Face off: Attackers are stealing biometrics to access victims’ bank accounts


Biometrics have been touted as the ultimate credential — because after all, faces, fingerprints and irises are unique to every human being. 

But attackers are increasingly cunning, and it’s becoming clear that biometric screens are just as easy to bypass as the multitude of other existing tools. 

Attesting to this, cybersecurity company Group-IB has discovered the first banking trojan that steals people’s faces. Unsuspecting users are tricked into giving up personal IDs and phone numbers and are prompted to perform face scans. These images are then swapped out with AI-generated deepfakes that can easily bypass security checkpoints

The method — developed by a Chinese-based hacking family — is believed to have been used in Vietnam earlier this month, when attackers lured a victim into a malicious app, tricked them into face scanning, then withdrew the equivalent of $40,000 from their bank account. 

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These hackers “have introduced a new category of malware families that specialize in harvesting facial recognition data,” Sharmine Low, malware analyst in Group-IB’s Asia-Pacific APAC threat intelligence team, wrote in a blog post. “They have also developed a tool that facilitates direct communication between victims and cybercriminals posing as legitimate bank call centers.”

Biometrics not as foolproof as they seem?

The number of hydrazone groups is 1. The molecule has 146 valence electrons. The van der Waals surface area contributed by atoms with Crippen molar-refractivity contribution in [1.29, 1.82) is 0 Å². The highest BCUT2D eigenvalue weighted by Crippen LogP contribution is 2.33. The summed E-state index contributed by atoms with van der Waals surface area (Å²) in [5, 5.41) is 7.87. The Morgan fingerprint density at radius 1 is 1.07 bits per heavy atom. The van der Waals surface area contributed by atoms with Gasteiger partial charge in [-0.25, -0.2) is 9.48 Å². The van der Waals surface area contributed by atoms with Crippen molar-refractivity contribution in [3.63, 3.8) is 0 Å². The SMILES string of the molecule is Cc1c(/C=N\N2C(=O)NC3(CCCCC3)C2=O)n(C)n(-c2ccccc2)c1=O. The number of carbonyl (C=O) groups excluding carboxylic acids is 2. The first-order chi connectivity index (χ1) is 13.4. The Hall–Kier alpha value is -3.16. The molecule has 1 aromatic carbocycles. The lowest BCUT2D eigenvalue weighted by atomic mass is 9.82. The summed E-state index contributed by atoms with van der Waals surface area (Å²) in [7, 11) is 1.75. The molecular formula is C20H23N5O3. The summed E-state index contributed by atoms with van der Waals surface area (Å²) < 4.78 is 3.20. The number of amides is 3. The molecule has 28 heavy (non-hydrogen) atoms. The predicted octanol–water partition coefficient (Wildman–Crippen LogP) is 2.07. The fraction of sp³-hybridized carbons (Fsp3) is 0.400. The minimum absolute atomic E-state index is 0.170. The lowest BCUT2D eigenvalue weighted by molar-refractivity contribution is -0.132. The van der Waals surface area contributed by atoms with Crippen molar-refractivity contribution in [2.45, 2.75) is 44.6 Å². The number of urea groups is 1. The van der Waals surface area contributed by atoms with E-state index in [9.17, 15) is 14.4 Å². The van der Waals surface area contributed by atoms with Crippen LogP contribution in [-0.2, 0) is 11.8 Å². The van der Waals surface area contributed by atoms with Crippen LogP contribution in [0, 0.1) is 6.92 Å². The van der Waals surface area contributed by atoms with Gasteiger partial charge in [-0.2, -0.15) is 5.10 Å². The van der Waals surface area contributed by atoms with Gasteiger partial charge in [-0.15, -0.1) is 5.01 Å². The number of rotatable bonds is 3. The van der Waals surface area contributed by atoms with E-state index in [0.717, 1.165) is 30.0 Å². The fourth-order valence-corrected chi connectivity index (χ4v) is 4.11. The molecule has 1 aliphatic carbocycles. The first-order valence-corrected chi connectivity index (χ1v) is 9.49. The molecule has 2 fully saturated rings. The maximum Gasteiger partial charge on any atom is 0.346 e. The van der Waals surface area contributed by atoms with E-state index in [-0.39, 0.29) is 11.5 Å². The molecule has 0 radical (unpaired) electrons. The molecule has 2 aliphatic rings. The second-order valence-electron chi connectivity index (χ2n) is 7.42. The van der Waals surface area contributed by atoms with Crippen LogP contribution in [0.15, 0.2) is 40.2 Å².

This discovery reveals the alarming, growing threat that biometrics pose. 

Face swap deepfake attacks increased by 704% between the first and second halves of 2023, according to a new iProov Threat Intelligence Report. The biometric authentication company also discovered a 672% increase in the use of deepfake media being used alongside spoofing tools and a 353% increase in the use of emulators (which mimic user devices) and spoofing to launch digital injection attacks. 

Generative AI in particular has provided a “huge boost” to threat actors’ productivity levels, according to iProov’s chief scientific officer Andrew Newell. 

“These tools are relatively low cost, easily accessed and can be used to create highly convincing synthesized media such as face swaps or other forms of deepfakes that can easily fool the human eye as well as less advanced biometric solutions,” he said. 

As a result, Gartner predicts that by 2026, 30% of enterprises will no longer consider biometric tools reliable by themselves. 

“Organizations may begin to question the reliability of identity verification and authentication solutions, as they will not be able to tell whether the face of the person being verified is a live person or a deepfake,” writes Gartner VP analyst Akif Khan. 

Furthermore, some say biometrics are even more dangerous than traditional login methods — the stealing of our unique biological characteristics could eternally expose us because we can’t change these features as we could a password or passkeys. 

Increasingly sophisticated deepfake methods

Group I-B’s research team discovered a previously unknown trojan, GoldPickaxe.iOS, that can intercept text messages and collect facial recognition data and identity documents. Threat actors can then use this sensitive information to create deepfakes that swap in synthetic faces for the victims.